I was walking to the station when the 65 bus drew up beside me. I didn’t need it exactly, but if it presents itself…The bus driver had given a friendly hoot (you know the difference), and I looked back to see a neighbour waving in the distance.
When I say “neighbour” – it’s not that he lives in my road, but I’ve been passing his door for twenty-five years, though not in a Flying Dutchman sort of way. We’ve never had an extended conversation, and I’ve never crossed the threshold of his home, but he has occasionally held the bus for me at the stop near his home as I hurry the last few yards to catch it.
This morning, once I had boarded, the bus driver opened the doors again to call to him, “Thanks for yesterday, I really appreciated it.” She exchanged another friendly wave with him, and we were off.
Thinking back to yesterday, there was a difficult episode on that main road. There were temporary traffic lights in place, though no one was working on the road at the time. They had got stuck on red in each direction, and the queues were growing. No emergency number was apparent. Occasionally a bold driver would make a break for it, and some consensus about taking turns was developing.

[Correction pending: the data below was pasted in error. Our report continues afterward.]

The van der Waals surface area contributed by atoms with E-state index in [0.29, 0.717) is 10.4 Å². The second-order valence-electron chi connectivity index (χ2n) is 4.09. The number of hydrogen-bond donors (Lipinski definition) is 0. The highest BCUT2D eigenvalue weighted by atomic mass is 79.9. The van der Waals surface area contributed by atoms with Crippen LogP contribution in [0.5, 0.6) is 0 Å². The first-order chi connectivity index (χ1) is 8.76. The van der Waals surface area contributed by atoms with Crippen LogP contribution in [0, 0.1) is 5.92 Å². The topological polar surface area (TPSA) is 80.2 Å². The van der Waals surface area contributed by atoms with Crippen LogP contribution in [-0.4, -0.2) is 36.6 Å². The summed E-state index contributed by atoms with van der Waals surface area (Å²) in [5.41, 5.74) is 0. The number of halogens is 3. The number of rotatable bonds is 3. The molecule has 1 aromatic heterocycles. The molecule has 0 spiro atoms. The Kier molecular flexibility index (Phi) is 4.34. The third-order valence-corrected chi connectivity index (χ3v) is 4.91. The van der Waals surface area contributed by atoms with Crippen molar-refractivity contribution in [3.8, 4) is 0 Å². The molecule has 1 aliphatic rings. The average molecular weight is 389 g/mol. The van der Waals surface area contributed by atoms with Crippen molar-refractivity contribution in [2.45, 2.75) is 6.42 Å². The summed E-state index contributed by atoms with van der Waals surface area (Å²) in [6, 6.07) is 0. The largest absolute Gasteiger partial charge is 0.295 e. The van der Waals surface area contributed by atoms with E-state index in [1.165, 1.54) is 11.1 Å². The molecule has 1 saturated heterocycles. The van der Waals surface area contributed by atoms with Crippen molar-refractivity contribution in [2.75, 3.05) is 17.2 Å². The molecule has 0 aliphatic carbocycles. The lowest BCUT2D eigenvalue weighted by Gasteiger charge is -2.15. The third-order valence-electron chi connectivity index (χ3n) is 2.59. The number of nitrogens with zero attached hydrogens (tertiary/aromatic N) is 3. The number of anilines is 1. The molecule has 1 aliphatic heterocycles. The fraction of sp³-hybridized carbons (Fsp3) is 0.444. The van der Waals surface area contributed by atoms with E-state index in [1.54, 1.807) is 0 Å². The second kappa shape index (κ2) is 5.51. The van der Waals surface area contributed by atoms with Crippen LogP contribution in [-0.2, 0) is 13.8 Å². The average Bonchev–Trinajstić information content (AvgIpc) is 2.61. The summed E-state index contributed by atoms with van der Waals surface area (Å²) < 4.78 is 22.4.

My hunch is that my neighbour, who is of retirement age, would have stepped in and acted as temporary director of traffic.
From the Online Etymology Dictionary:
“one who lives near another,” Middle English neighebor, from Old English neahgebur (West Saxon), nehebur (Anglian) “one who dwells nearby,” from neah “near” (see nigh) + gebur “dweller,” related to bur “dwelling,” from Proto-Germanic *(ga)būraz (from PIE root *bheue- “to be, exist, grow”). A common Germanic compound (cognates: Old Saxon nabur, Middle Dutch naghebuur, Dutch (na)bur, Old High German nahgibur, Middle High German nachgebur, German Nachbar). Good neighbor policy is attested by 1937, but good neighbor with reference to U.S. policy toward Latin America was used by 1928 by Herbert Hoover.”